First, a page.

- Combining the values of each hyperparameter to individually yields all the possible hyperparameter combinations.
- The α dataset is divided into K equal parts, with K-1 parts serving as the training set and the remaining 1 part serving as the test set. After K repetitions, each sample serves as one test set, resulting in K new datasets.
- Using the new dataset, each combination of hyperparameters is subjected to K-fold cross-validation.
- The results produced for each hyperparameter combination are scored, and the combination with the highest score is used as the model’s input parameter.

## 3. Example Analysis

#### 3.1. Constructing a Forecasting Indicator System

#### 3.2. Data Selection and Processing

No. | Indicator | Data Type |
---|---|---|

1 | Support Type | Character type |

2 | Cross-Section Profile | Character type |

3 | Bracket Size | Numerical type |

4 | Roadway Cross-Sectional Area | Numerical type |

5 | Lane Circumference | Numerical type |

6 | Perimeter of Unsupported Section | Numerical type |

7 | Bracket Longitudinal Bore | Numerical type |

8 | Cross-Bore of Bracket | Numerical type |

9 | Equivalent Radius | Numerical type |

10 | Effective Ventilation Area Factor | Numerical type |

11 | Coefficient of frictional resistance | Numerical type |

#### 3.3. Data Statistics

Indicators | Min. | Max. | Avg. | St. D. | Med. | S. Var. | St. E. | Kurt. | Skew. | Range | Mode |
---|---|---|---|---|---|---|---|---|---|---|---|

Training Datasets | |||||||||||

Support Type | 1 | 2 | 1.5 | 0.503 | 1.5 | 0.253 | 0.05 | −2.041 | 0 | 1 | |

Bracket Size | 10 | 26 | 15.68 | 4.126 | 15 | 17.028 | 0.413 | 0.002 | 0.592 | 16 | 10 |

Roadway Cross-Sectional Area | 4 | 10 | 6.94 | 2.247 | 6 | 5.047 | 0.225 | −1.366 | 0.033 | 6 | 4 |

Lane Circumference | 8.32 | 13.16 | 10.812 | 1.816 | 10.19 | 3.297 | 0.182 | −1.358 | −0.13 | 4.84 | 8.32 |

Perimeter of Unsupported Section | 2.13 | 3.37 | 2.712 | 0.509 | 2.61 | 0.259 | 0.051 | −1.668 | 0.021 | 1.24 | 2.13 |

Bracket Longitudinal Bore | 3 | 8 | 4.97 | 1.85 | 5 | 3.423 | 0.185 | −1.218 | 0.416 | 5 | 3 |

Cross-Bore of Bracket | 0.033 | 0.135 | 0.065 | 0.021 | 0.062 | 0 | 0.002 | 0.69 | 0.816 | 0.102 | 0.059 |

α | 0.071 | 0.261 | 0.121 | 0.042 | 0.106 | 0.002 | 0.004 | 1.049 | 1.291 | 0.19 | 0.137 |

Testing Datasets | |||||||||||

Support Type | 1 | 2 | 1.667 | 0.482 | 2 | 0.232 | 0.098 | −1.568 | −0.755 | 1 | 2 |

Bracket Size | 10 | 24 | 15.708 | 4.059 | 16 | 16.476 | 0.829 | −0.294 | 0.32 | 14 | 16, 18 |

Roadway Cross-Sectional Area | 4 | 10 | 6.542 | 1.865 | 6 | 3.476 | 0.381 | −0.927 | 0.39 | 6 | 5 |

Lane Circumference | 8.32 | 13.16 | 10.538 | 1.51 | 10.19 | 2.281 | 0.308 | −1.058 | 0.196 | 4.84 | 9.30 |

Perimeter of Unsupported Section | 2.13 | 3.37 | 2.702 | 0.386 | 2.61 | 0.149 | 0.079 | −1.052 | 0.188 | 1.24 | 2.39 |

Bracket Longitudinal Bore | 3 | 8 | 4.75 | 1.622 | 4 | 2.63 | 0.331 | −0.049 | 0.976 | 5 | 4 |

Cross-Bore of Bracket | 0.035 | 0.094 | 0.066 | 0.018 | 0.066 | 0 | 0.004 | −1.347 | −0.164 | 0.059 | 0.084 |

α | 0.092 | 0.273 | 0.134 | 0.047 | 0.118 | 0.002 | 0.01 | 1.735 | 1.407 | 0.181 | 0.916 0.118 0.143 |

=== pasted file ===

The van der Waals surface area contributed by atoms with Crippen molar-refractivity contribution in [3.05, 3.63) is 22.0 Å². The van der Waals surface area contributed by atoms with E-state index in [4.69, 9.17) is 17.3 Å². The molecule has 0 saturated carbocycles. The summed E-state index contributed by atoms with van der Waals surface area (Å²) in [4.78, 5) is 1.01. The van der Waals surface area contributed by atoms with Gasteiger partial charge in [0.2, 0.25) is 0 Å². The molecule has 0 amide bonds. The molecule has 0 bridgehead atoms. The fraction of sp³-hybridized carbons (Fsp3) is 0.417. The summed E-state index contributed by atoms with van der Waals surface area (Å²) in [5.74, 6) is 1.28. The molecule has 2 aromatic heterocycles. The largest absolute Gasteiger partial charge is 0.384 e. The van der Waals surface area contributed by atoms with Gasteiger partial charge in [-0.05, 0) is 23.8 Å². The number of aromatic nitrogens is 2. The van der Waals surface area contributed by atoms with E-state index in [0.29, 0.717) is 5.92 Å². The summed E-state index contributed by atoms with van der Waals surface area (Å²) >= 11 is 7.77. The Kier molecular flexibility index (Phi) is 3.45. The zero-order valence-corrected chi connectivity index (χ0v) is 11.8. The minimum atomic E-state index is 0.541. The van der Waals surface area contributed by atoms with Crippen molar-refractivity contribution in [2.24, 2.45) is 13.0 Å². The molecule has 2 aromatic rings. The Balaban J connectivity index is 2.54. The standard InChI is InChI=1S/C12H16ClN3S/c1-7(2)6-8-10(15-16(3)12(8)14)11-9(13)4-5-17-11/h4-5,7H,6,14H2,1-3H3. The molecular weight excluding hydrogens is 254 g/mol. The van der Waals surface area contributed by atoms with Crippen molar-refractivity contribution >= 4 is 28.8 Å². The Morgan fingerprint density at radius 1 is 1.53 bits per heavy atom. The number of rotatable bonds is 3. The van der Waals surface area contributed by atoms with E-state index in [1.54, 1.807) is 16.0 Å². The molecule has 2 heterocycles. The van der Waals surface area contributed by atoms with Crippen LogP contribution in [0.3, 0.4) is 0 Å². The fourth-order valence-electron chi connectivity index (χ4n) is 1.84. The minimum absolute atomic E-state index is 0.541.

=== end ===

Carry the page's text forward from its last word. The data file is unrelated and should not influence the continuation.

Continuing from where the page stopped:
Indicators | Min. | Max. | Avg. | St. D. | Med. | S. Var. | St. E. | Kurt. | Skew. | Range | Mode |
---|---|---|---|---|---|---|---|---|---|---|---|

Training Datasets | |||||||||||

Support Type | 1 | 2 | 1.367 | 0.49 | 1 | 0.24 | 0.089 | −1.784 | 0.583 | 1 | 1 |

Cross-Section Profile | 1 | 2 | 1.433 | 0.504 | 1 | 0.254 | 0.092 | −2.062 | 0.283 | 1 | 1 |

Equivalent Radius | 0.828 | 2.3 | 1.389 | 0.505 | 1.158 | 0.255 | 0.092 | −1.372 | 0.539 | 1.472 | 0.835 2.000 |

Effective Ventilation Area Factor | 0.84 | 1 | 0.954 | 0.044 | 0.96 | 0.002 | 0.008 | 0.927 | −1.122 | 0.16 | 1.00 |

α | 0.01 | 0.045 | 0.021 | 0.01 | 0.017 | 0 | 0.002 | −0.139 | 0.91 | 0.035 | 0.029 |

Testing Datasets | |||||||||||

Support Type | 1 | 2 | 1.333 | 0.516 | 1 | 0.267 | 0.211 | −1.875 | 0.968 | 1 | 1 |

Cross-Section Profile | 1 | 2 | 1.5 | 0.548 | 1.5 | 0.3 | 0.224 | −3.333 | 0 | 1 | |

Equivalent Radius | 0.884 | 2.05 | 1.283 | 0.482 | 1.048 | 0.232 | 0.197 | −0.697 | 1.064 | 1.166 | |

Effective Ventilation Area Factor | 0.87 | 1 | 0.962 | 0.047 | 0.975 | 0.002 | 0.019 | 4.225 | −1.967 | 0.13 | |

α | 0.01 | 0.042 | 0.023 | 0.012 | 0.02 | 0 | 0.005 | −0.089 | 0.802 | 0.032 |

**Figure 6.**Violin plots showing the distribution of the passive support dataset. (

**a**) Violin plot of the support-type data; (

**b**) violin plot of the bracket size data; (

**c**) violin plot of the roadway cross-sectional area data; (

**d**) violin plot of the lane circumference data; (

**e**) violin plot of the perimeter of the unsupported section data; (

**f**) violin plot of the bracket longitudinal bore data; (

**g**) violin plot of the cross-bore of bracket data; (

**h**) violin plot of the friction resistance coefficient (passive support) data.

**Figure 7.**Violin plots showing the distribution of the active support dataset. (

**a**) Violin plot of the support-type data; (

**b**) violin plot of the cross-section profile data; (

**c**) violin plot of the equivalent radius data; (

**d**) violin plot of the effective ventilation area factor data; (

**e**) violin plot of the perimeter of friction resistance coefficient (active support) data.

#### 3.4. RF Model Prediction

^{2}were 0.0019, 0.0029 and 0.9952, respectively, and in the passive support test sets, the values were 0.0112, 0.0159 and 0.8814, respectively. In the active support training sets, the values were 0.0010, 0.0015 and 0.9775, respectively, and in the active support test sets, the values were 0.0027, 0.0031 and 0.9165, respectively. All the values of the MAE and RMSE of the datasets were less than 0.05, and the value of R

^{2}was more than 0.85.

No. | Parameter Name | Value (Passive Support) | Value (Active Support) |
---|---|---|---|

1 | n_estimators | 100 | 100 |

2 | max_features | Auto | Auto |

3 | max_depth | None | None |

**Figure 8.**The passive support RF model prediction results. (

**a**) Correlation evaluation of the measured and predicted values of α; (

**b**) curves of the measured and predicted values of the samples; (

**c**) sample prediction error curve; (

**d**) sample error frequency distribution.

**Figure 9.**The active support RF model prediction results. (

**a**) Correlation evaluation of the measured and predicted values of α; (

**b**) curves of the measured and predicted values of the samples; (

**c**) sample prediction error curve; (

**d**) sample error frequency distribution.

#### 3.5. GSCV-RF Model Predictions

#### 3.5.1. Searching for the Optimal Input Parameters

#### 3.5.2. Model Training and Prediction